Jobs for the next month will include marking out all the beds for planting vegetables. They will all be grown on 4’ (120cm) beds. Its not quite a raised bed system but once they are marked out with the 1’(30cm) paths all planting , weeding , hoeing will be done from the paths to maintain a good soil structure for the growing crops. Perennial herbs lost over winter will be replaced.

SLOW FOOD – Wild Game – Fri 26 Nov

29 October, 2010

Yes, another great event by Slow Food Berkshire and Wiltshire!

Wild Game Preparation Evening and Supper

Friday 26 Nov 2010 @ 7pm

Sheepdrove Organic Farm, Lambourn. LOCATION MAP + DIRECTIONS

This is a real hands-on adventure into country cuisine. Preparing wild game for the table will be demonstrated by gamekeepers, and then you get to have a go for yourself. Followed by supper in the rather grand dining room of the Sheepdrove Eco Conference Centre, which is always delightful and delicious.

Naturally we need to know the numbers for supper so please reserve your place as soon as possible!

Slow Food members: £20      non-members: £25

For further details please contact or call 01672 541695.

Bats on night vision

20 August, 2010

Following up the story about bats living with us at the Eco Conference Centre… we added a video clip to the Sheepdrove website. The weird, green footage was shot in night vision to help us see the bats in the dark. Watch the bat video…

Sound Beginnings

14 May, 2009

Concert for Babies and Young Children

Hundreds of children and parents gathered in the majestic Oak Room for today’s concerts at Sheepdrove Eco Conference Centre .

Classical music played by Mikhail Kazakevich (piano) and Sarah Austin (flute) combined with a stunning light show, altogether an enchanting experience.  Maxine Parsons led the event… an expert educator who welcomed the children and introduced the musicians as people who make classical music accessible to young children.

Juliet and Peter Kindersley believe music is very important for children as part of learning and growing up. Read more about Sound Beginnings… Mikhail Kazakevich solos on a piano music CD compiled by the Kindersleys, called The Healing Power of the Mozart Effect. We sell the CD at Sheepdrove’s web shop. Find it  in our gift section…

Part of the Newbury Spring Festival – there were 3 concerts today, with family tea after each. All organic food, of course. Some families dined alfresco in the Physic Garden, which is a beautiful collection of medicinal and edible herbs, coloured with zestfully fragrant flowers.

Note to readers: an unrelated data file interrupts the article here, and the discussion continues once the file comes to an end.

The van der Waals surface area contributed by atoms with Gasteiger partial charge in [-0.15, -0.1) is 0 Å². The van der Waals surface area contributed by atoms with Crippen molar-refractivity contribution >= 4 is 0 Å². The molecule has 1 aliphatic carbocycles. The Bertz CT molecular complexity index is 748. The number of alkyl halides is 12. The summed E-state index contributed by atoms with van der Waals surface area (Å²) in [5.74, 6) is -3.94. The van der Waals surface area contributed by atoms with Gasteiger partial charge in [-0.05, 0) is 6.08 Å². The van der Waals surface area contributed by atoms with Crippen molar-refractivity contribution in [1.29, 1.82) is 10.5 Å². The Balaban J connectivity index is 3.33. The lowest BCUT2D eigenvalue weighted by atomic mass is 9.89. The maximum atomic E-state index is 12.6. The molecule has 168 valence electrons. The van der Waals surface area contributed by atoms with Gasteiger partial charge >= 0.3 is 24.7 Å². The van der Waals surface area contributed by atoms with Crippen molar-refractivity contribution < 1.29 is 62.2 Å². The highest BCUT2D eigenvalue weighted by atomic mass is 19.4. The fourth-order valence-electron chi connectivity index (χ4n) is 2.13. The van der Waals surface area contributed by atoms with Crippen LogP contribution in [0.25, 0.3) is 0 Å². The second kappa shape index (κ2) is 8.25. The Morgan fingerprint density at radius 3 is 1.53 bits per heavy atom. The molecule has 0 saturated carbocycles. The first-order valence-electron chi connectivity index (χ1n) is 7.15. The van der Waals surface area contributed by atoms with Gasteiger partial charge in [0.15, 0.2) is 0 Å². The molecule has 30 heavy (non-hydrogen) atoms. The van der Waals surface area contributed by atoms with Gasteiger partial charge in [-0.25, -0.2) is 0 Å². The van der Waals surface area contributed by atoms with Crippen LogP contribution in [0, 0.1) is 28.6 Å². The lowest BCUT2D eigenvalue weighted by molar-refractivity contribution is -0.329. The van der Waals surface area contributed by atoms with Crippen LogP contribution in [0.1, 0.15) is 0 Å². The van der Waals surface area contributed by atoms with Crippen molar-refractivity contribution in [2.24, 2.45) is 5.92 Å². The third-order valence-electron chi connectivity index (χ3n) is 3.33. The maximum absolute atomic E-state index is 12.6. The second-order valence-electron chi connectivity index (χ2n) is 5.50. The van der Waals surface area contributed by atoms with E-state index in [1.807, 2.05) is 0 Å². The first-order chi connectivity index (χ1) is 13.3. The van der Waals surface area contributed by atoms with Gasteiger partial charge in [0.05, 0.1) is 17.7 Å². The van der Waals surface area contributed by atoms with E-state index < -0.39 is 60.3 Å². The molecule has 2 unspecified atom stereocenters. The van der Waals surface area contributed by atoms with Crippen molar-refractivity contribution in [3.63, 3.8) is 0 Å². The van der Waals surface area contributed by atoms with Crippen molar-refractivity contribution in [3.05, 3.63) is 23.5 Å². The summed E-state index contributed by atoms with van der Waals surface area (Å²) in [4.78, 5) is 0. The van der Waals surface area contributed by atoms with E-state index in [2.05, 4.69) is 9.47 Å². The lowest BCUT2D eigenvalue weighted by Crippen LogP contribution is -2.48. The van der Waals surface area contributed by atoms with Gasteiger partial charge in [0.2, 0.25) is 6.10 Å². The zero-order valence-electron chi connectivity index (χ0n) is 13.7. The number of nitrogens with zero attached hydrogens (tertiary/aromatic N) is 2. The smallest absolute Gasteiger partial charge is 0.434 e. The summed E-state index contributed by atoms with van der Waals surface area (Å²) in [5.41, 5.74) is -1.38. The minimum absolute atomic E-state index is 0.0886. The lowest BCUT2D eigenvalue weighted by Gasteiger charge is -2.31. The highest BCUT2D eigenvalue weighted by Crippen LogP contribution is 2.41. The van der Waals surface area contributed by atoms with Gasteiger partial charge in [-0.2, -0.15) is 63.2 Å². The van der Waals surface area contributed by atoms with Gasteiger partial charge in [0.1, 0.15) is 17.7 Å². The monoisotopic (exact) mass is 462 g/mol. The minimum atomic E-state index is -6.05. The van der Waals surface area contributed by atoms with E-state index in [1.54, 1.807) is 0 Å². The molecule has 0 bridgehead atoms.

There is a rumour that the venue might host performances of The Nutcracker this Christmas. Mikhail told us, “I love the Nutcracker music, it is beautiful, powerful. The story has many layers, the transformations have deep meaning, when you look into it.”

Look out for more news at this blog…

Owl network celebrates 21st

6 April, 2009

Now 21 years old, the Barn Owl Conservation Network celebrated its ‘coming of age’ at Sheepdrove Eco Conference Centre during the weekend.

2009 BOCN Symposium

Juliet Kindersley welcomed 120 delegates from across the UK and Ireland for the Barn Owl Conservation Network Symposium 2009.  Juliet established the Sheepdrove Trust, which funds the BOCN – a Network of dedicated people who strive to save the nation’s favourite owl.

“What you do for barn owls all over the country is very important work.” Juliet told the audience.

She recalled how, back in the 1990s, her owl nestbox set in a new barn very soon attracted a Barn Owl. Juliet and Peter Kindersley contacted the BOCN and received expert advice on how to develop the provision of nestboxes and habitat across the farm as it grew.

Today up to five breeding pairs of Barn Owl live at Sheepdrove Organic Farm and all five British owl species use its rich landscape. Sheepdrove’s success story echoes the many examples that the Network advisors have achieved nationwide – working  in partnership with farmers, landowners, agencies and volunteers.

By promoting creation of the essential rough grass habitat that barn owls require, and the careful location of nestboxes, the Network has recorded a rise in Barn Owl populations wherever they have worked. Overall, the emerging evidence suggests a significant population recovery – a scientific national survey is needed to confirm the growth. However, the Barn Owl is still vulnerable and remains on the Amber List of Birds of Conservation Concern.

Knowledge shared through the BOCN has advanced the understanding of the ecology of the owls, based on many years of monitoring and study by many dedicated groups and individuals.